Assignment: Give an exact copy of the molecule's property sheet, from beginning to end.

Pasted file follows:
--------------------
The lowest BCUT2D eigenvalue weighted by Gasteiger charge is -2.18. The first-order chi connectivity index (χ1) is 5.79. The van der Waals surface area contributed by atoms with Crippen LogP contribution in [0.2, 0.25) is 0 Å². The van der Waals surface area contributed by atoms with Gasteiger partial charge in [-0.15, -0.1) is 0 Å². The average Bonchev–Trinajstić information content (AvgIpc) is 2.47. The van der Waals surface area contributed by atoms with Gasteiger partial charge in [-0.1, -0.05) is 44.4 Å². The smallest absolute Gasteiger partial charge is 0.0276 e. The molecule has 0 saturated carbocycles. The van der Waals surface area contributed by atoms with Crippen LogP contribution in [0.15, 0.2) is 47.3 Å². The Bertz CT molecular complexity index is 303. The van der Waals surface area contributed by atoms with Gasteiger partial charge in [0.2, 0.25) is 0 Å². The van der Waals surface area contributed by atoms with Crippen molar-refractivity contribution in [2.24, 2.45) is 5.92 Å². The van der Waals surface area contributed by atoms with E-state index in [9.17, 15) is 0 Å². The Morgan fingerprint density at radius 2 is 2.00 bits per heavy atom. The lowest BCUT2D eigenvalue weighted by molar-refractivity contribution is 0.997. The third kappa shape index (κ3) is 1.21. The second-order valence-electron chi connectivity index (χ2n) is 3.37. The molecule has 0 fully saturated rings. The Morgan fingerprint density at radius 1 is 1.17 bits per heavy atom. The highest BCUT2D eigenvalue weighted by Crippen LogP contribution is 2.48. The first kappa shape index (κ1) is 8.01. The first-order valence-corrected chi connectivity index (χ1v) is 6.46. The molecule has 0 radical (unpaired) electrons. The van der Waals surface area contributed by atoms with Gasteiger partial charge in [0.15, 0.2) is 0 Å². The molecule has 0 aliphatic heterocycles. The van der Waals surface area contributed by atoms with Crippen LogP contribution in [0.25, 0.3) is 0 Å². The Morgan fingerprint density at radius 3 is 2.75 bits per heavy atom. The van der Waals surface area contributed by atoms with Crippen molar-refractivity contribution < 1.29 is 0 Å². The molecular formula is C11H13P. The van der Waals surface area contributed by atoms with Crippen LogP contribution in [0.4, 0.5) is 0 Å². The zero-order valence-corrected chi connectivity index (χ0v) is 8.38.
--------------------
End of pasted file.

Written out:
The lowest BCUT2D eigenvalue weighted by Gasteiger charge is -2.18. The first-order chi connectivity index (χ1) is 5.79. The van der Waals surface area contributed by atoms with Crippen LogP contribution in [0.2, 0.25) is 0 Å². The van der Waals surface area contributed by atoms with Gasteiger partial charge in [-0.15, -0.1) is 0 Å². The average Bonchev–Trinajstić information content (AvgIpc) is 2.47. The van der Waals surface area contributed by atoms with Gasteiger partial charge in [-0.1, -0.05) is 44.4 Å². The smallest absolute Gasteiger partial charge is 0.0276 e. The molecule has 0 saturated carbocycles. The van der Waals surface area contributed by atoms with Crippen LogP contribution in [0.15, 0.2) is 47.3 Å². The Bertz CT molecular complexity index is 303. The van der Waals surface area contributed by atoms with Gasteiger partial charge in [0.2, 0.25) is 0 Å². The van der Waals surface area contributed by atoms with Crippen molar-refractivity contribution in [2.24, 2.45) is 5.92 Å². The van der Waals surface area contributed by atoms with E-state index in [9.17, 15) is 0 Å². The Morgan fingerprint density at radius 2 is 2.00 bits per heavy atom. The lowest BCUT2D eigenvalue weighted by molar-refractivity contribution is 0.997. The third kappa shape index (κ3) is 1.21. The second-order valence-electron chi connectivity index (χ2n) is 3.37. The molecule has 0 fully saturated rings. The Morgan fingerprint density at radius 1 is 1.17 bits per heavy atom. The highest BCUT2D eigenvalue weighted by Crippen LogP contribution is 2.48. The first kappa shape index (κ1) is 8.01. The first-order valence-corrected chi connectivity index (χ1v) is 6.46. The molecule has 0 radical (unpaired) electrons. The van der Waals surface area contributed by atoms with Gasteiger partial charge in [0.15, 0.2) is 0 Å². The molecule has 0 aliphatic heterocycles. The van der Waals surface area contributed by atoms with Crippen LogP contribution in [0.25, 0.3) is 0 Å². The Morgan fingerprint density at radius 3 is 2.75 bits per heavy atom. The van der Waals surface area contributed by atoms with Crippen molar-refractivity contribution < 1.29 is 0 Å². The molecular formula is C11H13P. The van der Waals surface area contributed by atoms with Crippen LogP contribution in [0.4, 0.5) is 0 Å². The zero-order valence-corrected chi connectivity index (χ0v) is 8.38.